Have you reduced or paused your operation as a result of COVID-19? Though your operation may be experiencing greater periods of downtime than usual, safeguarding your essential workers and maintaining your forklift investments should still be a priority. Read on to learn more and discover how we can support you.
In recent weeks, businesses everywhere have had to adapt in response to COVID-19, and the government restrictions put in place to keep our nations safe. Whether it’s reducing production or temporarily closing to safeguard employees’ health, leaders and managers are facing challenging decisions when it comes to their operations.
Regardless of your business’s current position, there are still a number of steps you may need to take to keep your operators safe and maintain the health of your material handling equipment. Enabling you to continue with business as usual when the time comes.
Read on to discover how you can protect employees’ health while future-proofing your operation during periods of downtime.
Ensuring operator safety during peaks in demand
For many businesses, forklift operators are currently classified as key workers, and play a vital role in keeping your business (and the nation) running. But now more than ever, practising correct health and safety is vital, and there are a number of additional measures you may need to take into consideration.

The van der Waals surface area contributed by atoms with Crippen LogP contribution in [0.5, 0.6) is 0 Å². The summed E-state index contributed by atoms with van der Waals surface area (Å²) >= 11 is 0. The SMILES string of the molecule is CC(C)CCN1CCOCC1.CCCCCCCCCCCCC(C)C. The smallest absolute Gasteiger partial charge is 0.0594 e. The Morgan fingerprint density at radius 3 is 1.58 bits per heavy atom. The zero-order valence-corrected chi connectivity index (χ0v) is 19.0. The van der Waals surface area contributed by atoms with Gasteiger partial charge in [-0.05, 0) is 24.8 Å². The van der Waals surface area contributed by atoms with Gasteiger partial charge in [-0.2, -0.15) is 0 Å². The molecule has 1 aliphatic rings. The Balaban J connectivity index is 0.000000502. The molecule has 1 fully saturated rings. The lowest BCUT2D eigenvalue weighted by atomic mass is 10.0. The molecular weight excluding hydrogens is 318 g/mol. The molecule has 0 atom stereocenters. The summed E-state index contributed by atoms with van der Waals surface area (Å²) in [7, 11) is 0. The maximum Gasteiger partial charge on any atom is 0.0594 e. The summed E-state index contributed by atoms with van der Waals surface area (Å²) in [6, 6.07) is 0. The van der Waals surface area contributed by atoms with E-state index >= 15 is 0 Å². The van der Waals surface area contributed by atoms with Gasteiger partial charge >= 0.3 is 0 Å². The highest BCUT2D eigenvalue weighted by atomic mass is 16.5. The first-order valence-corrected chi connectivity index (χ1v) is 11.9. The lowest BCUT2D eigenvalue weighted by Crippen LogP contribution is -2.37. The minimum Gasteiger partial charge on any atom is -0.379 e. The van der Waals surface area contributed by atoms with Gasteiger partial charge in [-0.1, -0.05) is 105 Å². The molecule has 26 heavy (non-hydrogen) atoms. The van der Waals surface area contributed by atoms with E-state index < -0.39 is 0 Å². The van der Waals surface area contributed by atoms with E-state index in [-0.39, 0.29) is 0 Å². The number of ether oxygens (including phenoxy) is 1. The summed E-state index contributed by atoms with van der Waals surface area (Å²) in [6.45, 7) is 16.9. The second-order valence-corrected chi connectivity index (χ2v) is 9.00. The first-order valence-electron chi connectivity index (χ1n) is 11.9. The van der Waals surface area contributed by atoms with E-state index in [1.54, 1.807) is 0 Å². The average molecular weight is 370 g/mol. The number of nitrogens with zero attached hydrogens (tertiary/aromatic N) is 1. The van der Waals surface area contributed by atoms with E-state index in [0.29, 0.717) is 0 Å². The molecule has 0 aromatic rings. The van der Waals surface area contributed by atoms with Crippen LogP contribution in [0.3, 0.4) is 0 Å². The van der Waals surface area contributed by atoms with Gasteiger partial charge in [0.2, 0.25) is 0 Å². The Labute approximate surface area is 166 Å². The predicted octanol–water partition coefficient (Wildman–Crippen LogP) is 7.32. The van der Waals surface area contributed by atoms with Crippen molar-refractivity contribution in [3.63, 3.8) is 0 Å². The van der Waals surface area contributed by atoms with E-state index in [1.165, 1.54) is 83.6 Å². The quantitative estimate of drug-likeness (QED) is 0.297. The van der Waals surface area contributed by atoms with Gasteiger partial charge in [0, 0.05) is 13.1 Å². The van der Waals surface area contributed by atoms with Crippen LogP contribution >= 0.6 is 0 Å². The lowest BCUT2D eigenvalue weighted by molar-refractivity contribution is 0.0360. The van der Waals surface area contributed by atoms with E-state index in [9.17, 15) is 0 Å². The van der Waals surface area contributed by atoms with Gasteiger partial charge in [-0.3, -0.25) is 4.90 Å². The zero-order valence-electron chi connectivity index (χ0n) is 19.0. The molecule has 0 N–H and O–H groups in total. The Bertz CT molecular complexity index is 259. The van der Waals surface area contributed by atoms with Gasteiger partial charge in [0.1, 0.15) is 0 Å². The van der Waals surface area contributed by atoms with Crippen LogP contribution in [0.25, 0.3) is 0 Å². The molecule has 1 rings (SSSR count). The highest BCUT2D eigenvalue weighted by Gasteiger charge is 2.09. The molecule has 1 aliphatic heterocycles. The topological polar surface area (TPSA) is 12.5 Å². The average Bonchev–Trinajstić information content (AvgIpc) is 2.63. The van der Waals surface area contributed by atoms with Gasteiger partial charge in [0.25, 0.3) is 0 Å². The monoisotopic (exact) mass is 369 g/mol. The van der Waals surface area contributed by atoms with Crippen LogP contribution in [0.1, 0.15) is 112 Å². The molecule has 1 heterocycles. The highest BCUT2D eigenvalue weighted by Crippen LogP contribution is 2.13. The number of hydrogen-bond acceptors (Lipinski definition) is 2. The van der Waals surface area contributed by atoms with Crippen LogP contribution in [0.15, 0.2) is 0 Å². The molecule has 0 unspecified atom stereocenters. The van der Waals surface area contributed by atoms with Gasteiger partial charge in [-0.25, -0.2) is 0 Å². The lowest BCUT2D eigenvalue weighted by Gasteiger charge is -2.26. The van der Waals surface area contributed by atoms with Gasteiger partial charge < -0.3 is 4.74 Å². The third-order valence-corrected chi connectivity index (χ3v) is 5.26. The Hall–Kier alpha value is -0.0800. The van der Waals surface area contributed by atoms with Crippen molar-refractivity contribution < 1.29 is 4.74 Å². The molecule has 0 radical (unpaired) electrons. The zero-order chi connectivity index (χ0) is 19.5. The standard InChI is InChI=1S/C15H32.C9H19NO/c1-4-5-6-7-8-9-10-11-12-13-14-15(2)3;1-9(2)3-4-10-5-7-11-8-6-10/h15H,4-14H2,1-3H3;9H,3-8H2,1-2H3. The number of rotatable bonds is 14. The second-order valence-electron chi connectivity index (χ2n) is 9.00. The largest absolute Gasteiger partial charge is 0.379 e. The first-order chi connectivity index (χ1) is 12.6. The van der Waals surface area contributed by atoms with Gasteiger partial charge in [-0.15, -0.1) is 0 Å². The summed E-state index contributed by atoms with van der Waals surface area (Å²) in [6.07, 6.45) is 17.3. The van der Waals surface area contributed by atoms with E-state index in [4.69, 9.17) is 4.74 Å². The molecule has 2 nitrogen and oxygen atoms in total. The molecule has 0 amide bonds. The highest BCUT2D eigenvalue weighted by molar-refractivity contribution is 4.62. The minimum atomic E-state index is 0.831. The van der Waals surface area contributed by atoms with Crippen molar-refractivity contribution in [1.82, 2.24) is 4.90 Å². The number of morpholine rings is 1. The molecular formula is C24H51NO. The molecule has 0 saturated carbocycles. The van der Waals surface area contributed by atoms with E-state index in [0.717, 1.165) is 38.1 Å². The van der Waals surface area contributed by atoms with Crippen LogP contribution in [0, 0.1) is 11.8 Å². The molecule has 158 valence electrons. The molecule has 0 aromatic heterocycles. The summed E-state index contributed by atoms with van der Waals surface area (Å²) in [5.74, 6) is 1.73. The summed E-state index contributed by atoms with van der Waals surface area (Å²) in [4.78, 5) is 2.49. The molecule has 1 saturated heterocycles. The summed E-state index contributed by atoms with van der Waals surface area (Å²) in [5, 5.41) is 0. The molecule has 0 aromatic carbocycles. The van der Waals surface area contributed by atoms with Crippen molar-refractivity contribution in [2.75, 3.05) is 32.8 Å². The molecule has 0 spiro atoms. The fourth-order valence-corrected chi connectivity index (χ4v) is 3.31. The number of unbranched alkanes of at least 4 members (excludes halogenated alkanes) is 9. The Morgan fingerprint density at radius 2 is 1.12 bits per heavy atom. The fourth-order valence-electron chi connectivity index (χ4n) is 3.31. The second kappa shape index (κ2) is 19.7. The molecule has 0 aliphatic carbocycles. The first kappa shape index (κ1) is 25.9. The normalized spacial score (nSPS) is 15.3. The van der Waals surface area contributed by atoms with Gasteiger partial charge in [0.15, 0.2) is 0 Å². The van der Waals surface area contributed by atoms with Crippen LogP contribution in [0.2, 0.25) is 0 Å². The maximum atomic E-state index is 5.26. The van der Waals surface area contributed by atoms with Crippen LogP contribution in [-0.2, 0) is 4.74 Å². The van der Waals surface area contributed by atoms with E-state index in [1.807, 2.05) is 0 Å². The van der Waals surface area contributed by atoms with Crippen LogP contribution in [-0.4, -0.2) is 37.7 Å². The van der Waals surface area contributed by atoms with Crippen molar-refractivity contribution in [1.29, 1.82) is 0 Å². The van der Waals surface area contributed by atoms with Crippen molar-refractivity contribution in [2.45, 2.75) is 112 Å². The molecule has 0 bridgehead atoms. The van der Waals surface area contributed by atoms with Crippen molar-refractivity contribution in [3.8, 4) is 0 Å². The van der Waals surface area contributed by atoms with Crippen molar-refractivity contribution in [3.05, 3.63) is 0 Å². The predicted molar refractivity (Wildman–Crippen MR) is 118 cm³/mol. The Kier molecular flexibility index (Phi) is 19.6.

Supply habits may have changed in recent weeks, but safety regulations around your forklifts haven’t. Whether your operating team has been significantly reduced, or you’re seeing an increase in demand, operators mustn’t be tempted to carry loads heavier than the truck’s maximum threshold.
You may wish to remind your team of equipment’s capabilities and best uses, or refresh their health and safety training to ensure operators are protected, and workplace accidents are reduced.
Another step your business is likely taking is social distancing measures. You may find that introducing barriers, signs, and marking on the warehouse floor makes it easier for operators and employees to practice these regulations and navigate the new system. Indeed, many businesses are staggering shifts in order to support social distancing and ensure maximum productivity.
If your operators or employees are frequently handling materials or deliveries, you may wish to provide warehouse personal protective equipment (or PPE). These may include gloves and face masks and will help further safeguard your workforce.
Equally, if additional staff have been hired to cope with demand, they must receive adequate training before operating any heavy machinery or forklift equipment. And if there are more operators on the warehouse floor, extra time and care must be taken to ensure complete visibility at all times to prevent accidents.
Related Read: 3 Ways to Balance Forklift Operator Comfort and Efficiency for Heavy-Duty Applications
Protecting material handling equipment during downtime